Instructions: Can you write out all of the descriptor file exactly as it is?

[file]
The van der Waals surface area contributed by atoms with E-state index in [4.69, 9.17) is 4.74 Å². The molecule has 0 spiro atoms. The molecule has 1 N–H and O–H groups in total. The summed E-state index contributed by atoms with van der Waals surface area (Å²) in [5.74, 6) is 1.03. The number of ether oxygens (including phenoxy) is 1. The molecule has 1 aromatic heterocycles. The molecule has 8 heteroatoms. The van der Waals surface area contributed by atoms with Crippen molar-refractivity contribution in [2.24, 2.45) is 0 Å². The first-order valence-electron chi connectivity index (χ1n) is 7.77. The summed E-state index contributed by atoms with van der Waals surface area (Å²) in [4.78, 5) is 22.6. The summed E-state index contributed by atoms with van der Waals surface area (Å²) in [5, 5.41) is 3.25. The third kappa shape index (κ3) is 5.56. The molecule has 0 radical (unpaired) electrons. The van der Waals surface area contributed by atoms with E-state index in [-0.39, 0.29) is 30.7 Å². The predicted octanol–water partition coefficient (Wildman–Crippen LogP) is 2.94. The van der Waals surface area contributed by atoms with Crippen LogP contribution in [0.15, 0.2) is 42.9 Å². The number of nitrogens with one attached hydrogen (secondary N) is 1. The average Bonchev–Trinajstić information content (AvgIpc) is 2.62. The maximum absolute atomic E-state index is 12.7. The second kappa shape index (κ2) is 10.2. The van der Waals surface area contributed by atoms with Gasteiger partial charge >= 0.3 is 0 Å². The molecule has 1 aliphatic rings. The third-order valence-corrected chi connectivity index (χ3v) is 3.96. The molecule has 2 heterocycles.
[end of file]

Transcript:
The van der Waals surface area contributed by atoms with E-state index in [4.69, 9.17) is 4.74 Å². The molecule has 0 spiro atoms. The molecule has 1 N–H and O–H groups in total. The summed E-state index contributed by atoms with van der Waals surface area (Å²) in [5.74, 6) is 1.03. The number of ether oxygens (including phenoxy) is 1. The molecule has 1 aromatic heterocycles. The molecule has 8 heteroatoms. The van der Waals surface area contributed by atoms with Crippen molar-refractivity contribution in [2.24, 2.45) is 0 Å². The first-order valence-electron chi connectivity index (χ1n) is 7.77. The summed E-state index contributed by atoms with van der Waals surface area (Å²) in [4.78, 5) is 22.6. The summed E-state index contributed by atoms with van der Waals surface area (Å²) in [5, 5.41) is 3.25. The third kappa shape index (κ3) is 5.56. The molecule has 0 radical (unpaired) electrons. The van der Waals surface area contributed by atoms with E-state index in [-0.39, 0.29) is 30.7 Å². The predicted octanol–water partition coefficient (Wildman–Crippen LogP) is 2.94. The van der Waals surface area contributed by atoms with Crippen LogP contribution in [0.15, 0.2) is 42.9 Å². The number of nitrogens with one attached hydrogen (secondary N) is 1. The average Bonchev–Trinajstić information content (AvgIpc) is 2.62. The maximum absolute atomic E-state index is 12.7. The second kappa shape index (κ2) is 10.2. The van der Waals surface area contributed by atoms with Gasteiger partial charge >= 0.3 is 0 Å². The molecule has 1 aliphatic rings. The third-order valence-corrected chi connectivity index (χ3v) is 3.96. The molecule has 2 heterocycles.